If we would like to abandon any modifications made, we right click on a component and choose Undo Check Out. This abandons any changes and gets the latest version of the component from the server. Checked out components cannot be deleted from a project pane. To delete a checked out component, either check it in or undo the check out and then delete it.


Manifold tries to provide the greatest range of modifications possible in a component without checking out dependent components. This adds flexibility at the cost of requiring some additional thought. For example, if we check out a drawing we will be able to format that drawing but we will not be able to add new objects (points, lines, areas) unless we also check out the drawing's table.


Note that if another user has already checked out a component that we wish to modify we will not be able to Check Out the component. We will have to wait until that other user has checked it back in.


When exiting Manifold or closing a project, the system will remind us if we have any shared components that are still checked out. It is possible to close Manifold while a component is still checked out. We may want to keep a component checked out until the next time we are able to work with Manifold because we have not yet finished modifying it.


Getting Changes


If someone else checks out a shared component we will not see any modifications they make until they check it in and we choose Get Latest Version. This will update the component in our project with the latest version from the Enterprise server.


Working with Maps


Maps may be shared to an Enterprise server subject to the following conditions:


·      A shared map can only contain layers from the same Enterprise server on which it is shared.

·      Adding an existing layer to a shared map requires that the existing layer a) is shared on the same Enterprise server with the map and b) is checked out.


Important: components not fulfilling the above criteria are not shown in the Add Existing Layer dialog and will refuse to drop into a map when dragged from the Project pane.


·      Removing existing layers from a shared map does not require anything except that the map itself must be checked out,

·      Adding new layers to a shared map is not allowed.

·      Local maps can contain both local components and shared components (possibly from different servers).

·      Removing a shared drawing, image, labels or surface component from a project will remove all shared maps containing it as a layer.


Sharing Linked Images


Sharing a linked image to an Enterprise server places the linking information into the Enterprise server and not the actual image data. Importing or linking such a shared linked image to alocal project will re-establish the connection to the relevant file or server. See the Linked Images topic.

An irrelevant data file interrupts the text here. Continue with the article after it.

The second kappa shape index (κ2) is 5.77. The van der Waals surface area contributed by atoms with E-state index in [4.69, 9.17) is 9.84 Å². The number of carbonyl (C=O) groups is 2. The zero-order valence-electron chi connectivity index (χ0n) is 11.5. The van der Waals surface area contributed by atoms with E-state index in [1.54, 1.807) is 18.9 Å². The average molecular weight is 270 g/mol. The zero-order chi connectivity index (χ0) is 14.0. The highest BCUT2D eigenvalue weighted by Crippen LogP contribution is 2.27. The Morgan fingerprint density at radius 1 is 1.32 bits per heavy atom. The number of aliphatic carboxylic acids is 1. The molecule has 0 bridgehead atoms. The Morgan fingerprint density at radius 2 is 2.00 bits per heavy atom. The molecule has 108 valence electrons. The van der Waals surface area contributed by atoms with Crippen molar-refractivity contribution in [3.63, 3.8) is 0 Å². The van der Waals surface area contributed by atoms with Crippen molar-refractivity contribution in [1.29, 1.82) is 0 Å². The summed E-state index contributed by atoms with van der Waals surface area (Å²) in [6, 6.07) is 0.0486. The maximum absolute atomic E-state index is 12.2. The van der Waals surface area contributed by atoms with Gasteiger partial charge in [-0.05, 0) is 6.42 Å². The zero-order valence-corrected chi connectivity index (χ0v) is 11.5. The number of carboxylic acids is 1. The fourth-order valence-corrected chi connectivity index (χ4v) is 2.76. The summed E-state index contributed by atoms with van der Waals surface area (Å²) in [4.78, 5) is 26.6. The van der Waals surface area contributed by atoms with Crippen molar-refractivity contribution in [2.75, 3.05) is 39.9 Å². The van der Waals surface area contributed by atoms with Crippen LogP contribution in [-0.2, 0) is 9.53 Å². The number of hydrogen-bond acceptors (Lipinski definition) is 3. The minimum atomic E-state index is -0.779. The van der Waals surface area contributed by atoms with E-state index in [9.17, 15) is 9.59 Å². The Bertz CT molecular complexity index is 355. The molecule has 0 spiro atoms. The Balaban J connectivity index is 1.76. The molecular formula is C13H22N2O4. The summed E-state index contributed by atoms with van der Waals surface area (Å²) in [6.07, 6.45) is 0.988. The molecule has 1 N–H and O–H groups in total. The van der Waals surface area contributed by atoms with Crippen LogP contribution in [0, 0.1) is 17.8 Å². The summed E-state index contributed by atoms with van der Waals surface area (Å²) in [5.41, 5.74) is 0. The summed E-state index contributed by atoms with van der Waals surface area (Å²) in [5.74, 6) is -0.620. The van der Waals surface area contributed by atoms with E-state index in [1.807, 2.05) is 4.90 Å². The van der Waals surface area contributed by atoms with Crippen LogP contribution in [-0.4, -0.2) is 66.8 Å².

Miscellaneous Dependencies


Because shared components are usually read-only, numerous dependencies arise between components that are related to other components. Non-trivial dependencies that will become apparent as a result of automatic disabling of menus and toolbar buttons include:


·      Adding or removing objects in a shared drawing requires checking out both the drawing and the table bound to the drawing (which is also shared). Since most drawing transforms either create or remove objects, they also require checking out both the drawing and the drawing's table. Editing objects in a shared drawing using visual editing tools (so long as objects are modified but not added or removed) requires checking out the drawing, but not the table.

·      The Transfer Selection dialog does not allow transferring a selection to shared components that have not been checked out.

·      Removing records from a table bound to a shared drawing (hence also shared) is similar to removing objects from that drawing and requires checking out both the table and the drawing it is bound to.

·      Removing a table column used in drawing formatting (assuming both the drawing and the table are shared) requires checking out both table and drawing.

·      Adding a relation to a shared table can only go to a table shared on the same Enterprise server and requires checking out both tables. The Add Relation dialog launched on a shared table hides local tables and tables shared on other Enterprise servers. The Add Relation dialog launched on a local table hides all shared tables.

·      Shared components cannot be renamed.

·      To preserve naming consistency, remote components cannot be linked into a project if they have the same name as a local component already in the project. Likewise, a local component cannot be shared to an Enterprise server if the server already has a remote component of the same name. Rename components as necessary to make room for like-named components that are to be linked or shared.